Radical prostatectomy is a surgery that involves making a connection (anastomosis) of the bladder neck to the membranous urethra after the prostate is removed. If that connection becomes narrow from scarring, this is called a bladder neck contracture. Bladder neck contractures can also occur after radiation. Bladder neck obstruction after prostate surgery or radiation is suggested by a slow urinary stream. However, patients can develop other symptoms such as male urinary incontinence. Although incontinence in men after prostate cancer treatment is often due to a lack of sphincter function and control, when there is bladder neck obstruction, the leakage can be from what is called overflow incontinence. The blockage associated with bladder neck contractures can lead to bladder and possibly kidney damage.
This is a retrograde urethrogram (RUG). During injection, the bladder neck is normally closed. In this case there is a pinched off area, but this is not conclusive. This study does confirm that the anterior urethra is normal.
This is a voiding cystourethrogram. The bladder neck does not open. This patient has a bladder neck contracture. Since the bladder neck is narrow, there is not significant filling of the membranous urethra during voiding. Urethroscopy (cystoscopy) can assess this portion of the urethra. In this patient, urethroscopy and imaging confirmed a discrete bladder neck contracture after radiation.
Bladder neck contractures are generally initially managed with urethral dilation or an incision of the bladder, a type of internal urethotomy procedure called transurethral incision of a bladder neck contracture (TUIBN) This incision can be performed with a small knife that fits through the scope, or with a laser. If the contracture recurs, repeat incisions with the installation of Mitomycin, an agent that has been recently shown to possibly reduce the recurrence rate. In cases of recurrent contractures after radical prostatectomy, treatment options include open surgery to excise the narrow area and reconnect the urethra. This is possible but is a major undertaking and is not without risks.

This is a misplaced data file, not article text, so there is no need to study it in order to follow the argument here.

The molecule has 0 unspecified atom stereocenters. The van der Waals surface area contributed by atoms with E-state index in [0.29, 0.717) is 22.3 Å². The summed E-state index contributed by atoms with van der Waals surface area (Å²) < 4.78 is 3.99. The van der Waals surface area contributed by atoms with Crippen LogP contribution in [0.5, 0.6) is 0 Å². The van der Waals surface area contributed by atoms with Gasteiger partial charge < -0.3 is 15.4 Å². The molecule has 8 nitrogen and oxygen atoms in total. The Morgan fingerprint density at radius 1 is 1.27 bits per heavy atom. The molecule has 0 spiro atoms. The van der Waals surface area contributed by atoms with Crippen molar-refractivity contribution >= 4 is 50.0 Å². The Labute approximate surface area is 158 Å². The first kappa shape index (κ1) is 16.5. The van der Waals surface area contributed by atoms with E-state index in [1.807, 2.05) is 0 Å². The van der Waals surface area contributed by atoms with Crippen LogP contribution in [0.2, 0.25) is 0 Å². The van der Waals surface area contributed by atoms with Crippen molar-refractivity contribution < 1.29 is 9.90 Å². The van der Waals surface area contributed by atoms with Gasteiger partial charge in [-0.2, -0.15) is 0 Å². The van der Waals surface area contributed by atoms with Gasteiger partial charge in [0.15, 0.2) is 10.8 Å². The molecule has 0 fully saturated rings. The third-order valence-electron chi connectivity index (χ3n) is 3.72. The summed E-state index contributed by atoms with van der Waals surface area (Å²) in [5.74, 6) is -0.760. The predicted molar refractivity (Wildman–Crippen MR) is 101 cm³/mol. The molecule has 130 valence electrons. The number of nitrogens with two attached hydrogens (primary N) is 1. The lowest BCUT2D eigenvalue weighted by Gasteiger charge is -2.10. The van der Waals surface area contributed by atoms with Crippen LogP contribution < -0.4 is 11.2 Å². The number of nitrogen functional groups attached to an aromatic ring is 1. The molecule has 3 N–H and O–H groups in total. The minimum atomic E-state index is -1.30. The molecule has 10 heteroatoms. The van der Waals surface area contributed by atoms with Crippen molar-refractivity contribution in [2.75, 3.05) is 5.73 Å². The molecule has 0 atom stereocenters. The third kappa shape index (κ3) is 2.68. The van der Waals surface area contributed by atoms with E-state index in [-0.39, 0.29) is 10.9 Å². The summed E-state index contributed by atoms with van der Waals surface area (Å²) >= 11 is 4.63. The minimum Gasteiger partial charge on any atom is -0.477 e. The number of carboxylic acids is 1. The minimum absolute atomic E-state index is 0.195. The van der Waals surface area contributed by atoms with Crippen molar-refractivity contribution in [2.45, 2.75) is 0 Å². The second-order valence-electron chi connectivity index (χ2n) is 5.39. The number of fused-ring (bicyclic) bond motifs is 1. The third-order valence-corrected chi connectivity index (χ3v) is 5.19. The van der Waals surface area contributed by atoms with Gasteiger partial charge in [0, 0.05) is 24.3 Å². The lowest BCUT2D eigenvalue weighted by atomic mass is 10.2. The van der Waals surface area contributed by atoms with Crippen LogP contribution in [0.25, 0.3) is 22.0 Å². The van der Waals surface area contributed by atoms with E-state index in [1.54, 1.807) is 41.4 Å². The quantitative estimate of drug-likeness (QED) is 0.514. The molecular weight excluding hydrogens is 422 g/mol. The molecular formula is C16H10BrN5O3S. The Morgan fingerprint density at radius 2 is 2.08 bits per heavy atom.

After radical prostatectomy, a rare complication is a total obliteration of the bladder neck. A urethral catheter is always placed at the time of surgery, and when removed, patients develop severe obstruction. Often, a tube is placed directly in the bladder called a suprapubic tube.
Bladder neck obliteration after radical prostatectomy.
VCUG after open excision of the scar tissue and reanastomosis of the 2 healthy ends.
After radiation (external beam and/or radioactive seed placement), damage and blockage can involve the bladder neck alone also involve the prostatic urethral and/or external sphincter. Although doctors promoting high frequency focused ultrasound (HIFU) on the internet suggest that ultrasound waves pass “harmlessly” through tissues and target the cancer while “preserving surrounding tissues”, this is not always the outcome We have seen patients who have developed severe damage extending from the bladder to the bulbar urethra with a total obliteration of the bladder neck, prostate, and membranous urethra.
Total obliteration of the posterior urethra after high intensity focused ultrasound (HIFU).
The treatment of these devastating complications is individualized. Options include a permanent suprapubic tube, a formal urinary diversion (bringing the bladder to the skin of the abdomen using a segment of bowel), and major open surgery in an attempt to repair the damage, which may then lead to incontinence that requires treatment.